Why Lease Accounting Implementation Isn’t Over Yet

by Jennifer Booth

Public companies have been operating under lease accounting standard ASC 842 for a few years now, while most private companies adopted this year. Regardless of the timing of an entity's transition to the new lease accounting guidance, ongoing compliance challenges remain.

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ASC 842 was developed in an effort to provide greater comparability between the balance sheets of companies, regardless of the financing approach they selected.   Though the new standard gives a clearer picture of companies’ lease portfolios, points of confusion can arise during the complex implementation process.  

No matter what part of the implementation journey you’re at, it’s critical to ensure your company doesn’t fall victim to compliance misunderstandings. We’re counting down the five most common myths in lease accounting today: 

Myth #5: “All leases are recorded the same way.” 

Under ASC 842, almost all leases must be accounted for on the balance sheet, but the lease classification impacts the accounting treatment. It’s important to understand the differentiating criteria between the two types of leases: operating leases and finance leases (previously called capital leases).  

There are five criteria to identify a finance lease:  

  • Transfer of ownership occurs by the end of the lease term. 
  • There is an option for the lessee to purchase the asset, and the lessee is reasonably certain to exercise their right to do so. 
  • The period of the lease is a significant part of the asset’s useful life. 
  • The present value of lease payments is the same as or greater than the fair value of the asset.  
  • The asset is so specialized that the lessee has no alternative use for it after the lease ends. 

Even with these straightforward criteria, judgment is often involved in qualifying what is considered “reasonably certain” and a “significant part,” adding another layer of difficulty to the distinction process.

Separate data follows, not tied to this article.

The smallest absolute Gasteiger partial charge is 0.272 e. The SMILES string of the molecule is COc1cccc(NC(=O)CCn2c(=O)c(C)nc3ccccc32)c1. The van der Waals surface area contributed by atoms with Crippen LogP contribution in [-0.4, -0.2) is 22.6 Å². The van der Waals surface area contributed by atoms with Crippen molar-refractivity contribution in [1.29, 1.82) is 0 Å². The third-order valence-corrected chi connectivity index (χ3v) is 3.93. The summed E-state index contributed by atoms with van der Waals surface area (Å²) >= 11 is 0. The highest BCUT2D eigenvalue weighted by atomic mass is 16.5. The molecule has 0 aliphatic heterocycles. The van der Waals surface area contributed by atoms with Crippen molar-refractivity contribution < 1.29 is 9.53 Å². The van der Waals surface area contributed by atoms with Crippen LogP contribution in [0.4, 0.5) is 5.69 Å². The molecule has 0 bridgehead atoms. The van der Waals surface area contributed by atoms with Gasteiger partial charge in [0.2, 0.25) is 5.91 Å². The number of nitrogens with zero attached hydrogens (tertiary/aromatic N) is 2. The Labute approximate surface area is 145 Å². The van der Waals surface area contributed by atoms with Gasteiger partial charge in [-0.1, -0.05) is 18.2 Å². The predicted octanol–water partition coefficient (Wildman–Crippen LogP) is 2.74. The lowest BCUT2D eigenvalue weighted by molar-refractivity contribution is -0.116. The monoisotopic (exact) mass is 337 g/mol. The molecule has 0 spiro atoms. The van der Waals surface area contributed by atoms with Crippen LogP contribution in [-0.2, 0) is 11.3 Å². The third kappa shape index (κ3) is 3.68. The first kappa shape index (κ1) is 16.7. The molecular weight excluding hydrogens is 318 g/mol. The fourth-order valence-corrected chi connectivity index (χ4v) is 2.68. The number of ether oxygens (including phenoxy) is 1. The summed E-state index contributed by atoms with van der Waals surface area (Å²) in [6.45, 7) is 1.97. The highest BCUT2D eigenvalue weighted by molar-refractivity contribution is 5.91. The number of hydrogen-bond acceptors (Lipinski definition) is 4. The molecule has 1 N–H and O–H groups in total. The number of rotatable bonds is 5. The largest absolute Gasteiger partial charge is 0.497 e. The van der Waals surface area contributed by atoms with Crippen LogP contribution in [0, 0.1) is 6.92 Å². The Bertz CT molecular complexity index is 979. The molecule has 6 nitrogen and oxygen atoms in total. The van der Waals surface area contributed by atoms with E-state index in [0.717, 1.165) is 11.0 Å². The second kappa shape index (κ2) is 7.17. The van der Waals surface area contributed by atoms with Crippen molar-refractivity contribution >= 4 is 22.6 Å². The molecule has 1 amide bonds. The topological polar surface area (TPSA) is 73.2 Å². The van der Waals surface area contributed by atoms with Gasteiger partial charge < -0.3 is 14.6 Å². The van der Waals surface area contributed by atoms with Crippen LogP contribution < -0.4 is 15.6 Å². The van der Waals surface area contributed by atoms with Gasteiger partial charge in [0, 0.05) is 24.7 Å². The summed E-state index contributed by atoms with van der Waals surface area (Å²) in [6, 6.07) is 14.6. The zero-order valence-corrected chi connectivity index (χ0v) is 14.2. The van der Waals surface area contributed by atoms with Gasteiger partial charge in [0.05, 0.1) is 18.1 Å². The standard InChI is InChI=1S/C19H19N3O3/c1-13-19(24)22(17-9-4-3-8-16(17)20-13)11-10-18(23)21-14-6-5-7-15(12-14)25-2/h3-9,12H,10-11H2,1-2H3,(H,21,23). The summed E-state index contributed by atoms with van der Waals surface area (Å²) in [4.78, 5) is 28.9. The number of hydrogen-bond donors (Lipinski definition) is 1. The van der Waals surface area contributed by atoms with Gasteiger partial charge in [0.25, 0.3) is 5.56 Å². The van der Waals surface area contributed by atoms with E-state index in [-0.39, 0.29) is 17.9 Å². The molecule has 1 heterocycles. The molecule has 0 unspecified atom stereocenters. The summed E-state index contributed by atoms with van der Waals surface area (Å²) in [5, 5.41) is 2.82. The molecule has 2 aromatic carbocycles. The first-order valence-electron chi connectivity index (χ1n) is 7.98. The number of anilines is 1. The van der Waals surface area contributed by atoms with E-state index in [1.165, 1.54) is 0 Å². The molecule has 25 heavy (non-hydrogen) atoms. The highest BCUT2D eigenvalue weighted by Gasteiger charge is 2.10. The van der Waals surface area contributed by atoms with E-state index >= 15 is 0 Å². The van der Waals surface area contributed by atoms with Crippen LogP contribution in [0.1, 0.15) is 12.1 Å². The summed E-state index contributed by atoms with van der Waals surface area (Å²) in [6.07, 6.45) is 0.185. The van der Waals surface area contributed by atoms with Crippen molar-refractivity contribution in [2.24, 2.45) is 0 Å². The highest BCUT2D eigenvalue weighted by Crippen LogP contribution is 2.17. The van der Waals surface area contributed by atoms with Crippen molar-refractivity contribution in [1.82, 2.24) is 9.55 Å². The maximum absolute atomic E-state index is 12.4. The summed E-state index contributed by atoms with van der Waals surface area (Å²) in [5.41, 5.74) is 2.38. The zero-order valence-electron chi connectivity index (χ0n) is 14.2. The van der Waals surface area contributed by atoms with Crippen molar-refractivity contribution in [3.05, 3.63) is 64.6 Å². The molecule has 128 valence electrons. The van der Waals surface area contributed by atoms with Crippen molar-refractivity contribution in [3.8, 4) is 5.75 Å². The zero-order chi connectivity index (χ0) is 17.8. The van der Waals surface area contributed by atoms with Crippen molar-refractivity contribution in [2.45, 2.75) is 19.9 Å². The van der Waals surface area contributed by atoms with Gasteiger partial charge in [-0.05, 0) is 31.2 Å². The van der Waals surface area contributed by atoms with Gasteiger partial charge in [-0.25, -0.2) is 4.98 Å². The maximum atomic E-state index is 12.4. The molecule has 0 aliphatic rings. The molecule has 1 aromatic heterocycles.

Meeting any one of these five elements is enough to deem that lease a finance lease. If none of these criteria are met, it should be classified as an operating lease on your company’s balance sheet. 

The determination of whether a lease is classified as operating or capital will drive the expense treatment of the lease.  Operating leases are recognized with a “straight line” expense treatment that is consistent over the term of the lease.  Whereas the finance leases use the effective interest method which results in higher interest expense in the earlier periods of the lease.  Therefore, even two leases of the same asset might result in different economic conclusions based on the terms of the arrangement, if one is classified as operating and the other as financing. 

Myth #4: “We rented this piece of equipment, so there’s no lease.”  

Many companies have equipment leases they aren’t monitoring because they believe if they rented the equipment, it isn’t considered a lease agreement. As a real-world example, one fast food company kept a lease tucked away in a file drawer because they thought they were renting the equipment and that it didn’t need to be tracked.